Here is the pathetic part: just look at the bright, young faces, full of joy and camaraderie and Budweiser beer.
It seems these are the only times they feel truly alive and happy.  Because, trust me, most of the time when I see young people, they just look kind of dull and uncomfortable. Bored. Sad. Surly. What is so unnatural about life today that makes most people, not just young ones, so downright miserable with reality that they cannot stand to be in it?

Weirder still, is the way they still all look so fresh and innocent.  It is as if they are saying, "Hey, look at us! Isn't it great??  We all just finished playing tag and having our milk and cookies, and now its time to risk arrest and a car accident!!  In truth, it wasn't that long ago that they were big fans of Sponge Bob and pajamas with feet. 

And they look this way, because in a sense, they are still innocent, at least of the knowledge of the long term effects of  their decisions, made in careless youth.

But as the saying goes, "Sin in haste, repent in leisure".

I am really hoping that kids are just going through a phase and they will find their balance and go on to live productive, meaningful lives. Am I taking these pictures too seriously? I happen to know that some of the people who read this blog will think so, and some will be absolutely appalled, at them and also at me, for writing about this calmly and not going absolutely berserk on my young people. Well, I have. It helped some.

Some things I cannot prevent so I must detach where that is appropriate, and suffer where it is not. But I can make sure that my refrigerator continues to stay out of the party pictures, and in fact, I can keep the pictures off my computer, though I cannot keep revelers out of my heart. So I will continue to admonish, set firm boundaries, and pray for them. Please pray for them, too, and for me.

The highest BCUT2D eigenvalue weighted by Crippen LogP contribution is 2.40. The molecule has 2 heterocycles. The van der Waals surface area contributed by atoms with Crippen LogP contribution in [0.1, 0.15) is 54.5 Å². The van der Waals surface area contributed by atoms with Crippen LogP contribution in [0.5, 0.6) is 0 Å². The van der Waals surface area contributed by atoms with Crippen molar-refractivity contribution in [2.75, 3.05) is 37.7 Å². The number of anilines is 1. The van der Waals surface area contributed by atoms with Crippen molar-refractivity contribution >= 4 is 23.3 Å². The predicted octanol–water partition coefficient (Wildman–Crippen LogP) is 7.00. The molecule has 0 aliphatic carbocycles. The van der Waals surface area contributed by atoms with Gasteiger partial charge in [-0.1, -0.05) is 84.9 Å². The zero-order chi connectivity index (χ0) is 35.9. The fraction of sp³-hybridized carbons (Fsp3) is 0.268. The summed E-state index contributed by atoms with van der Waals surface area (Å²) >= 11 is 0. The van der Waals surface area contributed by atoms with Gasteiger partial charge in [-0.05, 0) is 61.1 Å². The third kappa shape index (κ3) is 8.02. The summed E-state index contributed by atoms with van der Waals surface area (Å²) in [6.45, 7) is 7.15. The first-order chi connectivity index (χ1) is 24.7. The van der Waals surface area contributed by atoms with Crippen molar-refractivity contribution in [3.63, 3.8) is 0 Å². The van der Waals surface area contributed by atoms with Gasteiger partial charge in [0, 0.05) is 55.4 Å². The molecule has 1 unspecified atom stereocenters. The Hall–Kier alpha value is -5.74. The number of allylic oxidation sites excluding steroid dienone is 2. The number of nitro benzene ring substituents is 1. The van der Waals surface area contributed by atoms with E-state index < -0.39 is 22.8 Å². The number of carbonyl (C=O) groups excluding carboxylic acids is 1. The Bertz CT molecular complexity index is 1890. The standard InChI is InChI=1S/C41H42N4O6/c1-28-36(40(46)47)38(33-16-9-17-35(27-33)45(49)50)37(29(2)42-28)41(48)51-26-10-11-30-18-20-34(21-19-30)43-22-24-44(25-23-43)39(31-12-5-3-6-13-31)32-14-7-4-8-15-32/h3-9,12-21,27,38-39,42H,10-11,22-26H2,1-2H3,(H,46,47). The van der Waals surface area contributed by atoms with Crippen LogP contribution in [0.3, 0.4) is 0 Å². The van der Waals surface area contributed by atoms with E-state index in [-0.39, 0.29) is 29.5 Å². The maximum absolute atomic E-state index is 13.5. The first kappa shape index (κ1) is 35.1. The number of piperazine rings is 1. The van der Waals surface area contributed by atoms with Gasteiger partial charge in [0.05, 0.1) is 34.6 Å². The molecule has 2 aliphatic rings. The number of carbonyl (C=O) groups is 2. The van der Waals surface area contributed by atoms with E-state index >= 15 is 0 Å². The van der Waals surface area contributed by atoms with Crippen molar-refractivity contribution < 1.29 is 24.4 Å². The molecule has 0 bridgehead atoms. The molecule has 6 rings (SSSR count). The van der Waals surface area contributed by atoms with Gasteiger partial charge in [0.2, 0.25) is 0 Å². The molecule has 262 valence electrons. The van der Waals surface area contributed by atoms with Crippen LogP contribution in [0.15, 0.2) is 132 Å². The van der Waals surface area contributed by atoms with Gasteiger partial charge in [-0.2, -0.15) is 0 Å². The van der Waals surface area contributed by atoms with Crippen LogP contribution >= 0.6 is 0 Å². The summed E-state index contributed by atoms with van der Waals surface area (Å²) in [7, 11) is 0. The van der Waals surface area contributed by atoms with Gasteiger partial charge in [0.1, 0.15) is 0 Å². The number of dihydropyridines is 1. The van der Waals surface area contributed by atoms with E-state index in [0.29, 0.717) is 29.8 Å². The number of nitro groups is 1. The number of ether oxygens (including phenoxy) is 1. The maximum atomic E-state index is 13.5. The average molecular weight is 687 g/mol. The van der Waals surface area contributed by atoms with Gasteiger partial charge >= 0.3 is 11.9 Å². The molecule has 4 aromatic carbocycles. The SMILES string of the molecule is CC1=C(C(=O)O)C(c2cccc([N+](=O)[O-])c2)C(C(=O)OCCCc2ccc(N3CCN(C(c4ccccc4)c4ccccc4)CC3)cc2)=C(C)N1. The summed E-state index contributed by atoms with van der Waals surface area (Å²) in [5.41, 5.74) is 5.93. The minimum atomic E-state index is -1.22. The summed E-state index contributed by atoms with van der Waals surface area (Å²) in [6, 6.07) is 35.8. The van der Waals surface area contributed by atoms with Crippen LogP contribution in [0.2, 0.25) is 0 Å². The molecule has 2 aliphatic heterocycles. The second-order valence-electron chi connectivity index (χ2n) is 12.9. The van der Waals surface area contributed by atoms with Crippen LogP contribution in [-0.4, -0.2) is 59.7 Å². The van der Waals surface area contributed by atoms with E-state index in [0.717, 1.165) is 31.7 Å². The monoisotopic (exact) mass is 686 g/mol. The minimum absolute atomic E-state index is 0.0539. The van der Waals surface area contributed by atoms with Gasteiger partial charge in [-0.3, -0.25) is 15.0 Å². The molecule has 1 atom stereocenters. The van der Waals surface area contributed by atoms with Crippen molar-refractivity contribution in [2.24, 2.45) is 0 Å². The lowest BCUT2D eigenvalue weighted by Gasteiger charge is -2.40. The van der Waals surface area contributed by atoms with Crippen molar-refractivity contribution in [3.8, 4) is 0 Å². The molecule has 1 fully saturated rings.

Sunday, August 01, 2010


Late Summer Grazing
 Late Summer Grazing
Late Summer Grazing
Available at:
Gudmundsen Fine Art Studio

As the days become sodden with the sweet, syrupy warmth of full-on summer, life, even with air conditioning, melts into slow-motion. Every aspect of what I thought I understood is now a slightly out-of-focus, sun-drenched dream. Again.

For the past few years, I have worked from early spring to right about now in a fast-paced, heavy workloaded, deadline driven job, which pushes, pushes, pushes us workers right up until the last day when, poof, the work is over, all-at-once, and we are swept out of there with a sincere thank-you and a "here's your hat, what's your hurry, please remember to leave your badge at the front desk" boot to the butt.

We inevitably wander, somewhat disoriented, out into the blinding sun and heat of the parking lot, which at this time of year resembles the surface of the planet Mercury, struggling to breathe in and spout out a few parting words to our colleagues, saying that we look forward to seeing each other again next spring.  Well, we do want to see each other again, but more than one heart holds the hope that the reunion will occur in a grand hotel ballroom that one of us has somehow managed to become rich enough to rent out for the entire, catered evening. I, for one, harbor the hope that my great wit and timeless beauty have somehow landed me some kind of meaningful, lucrative life without ever having had to learn Excel.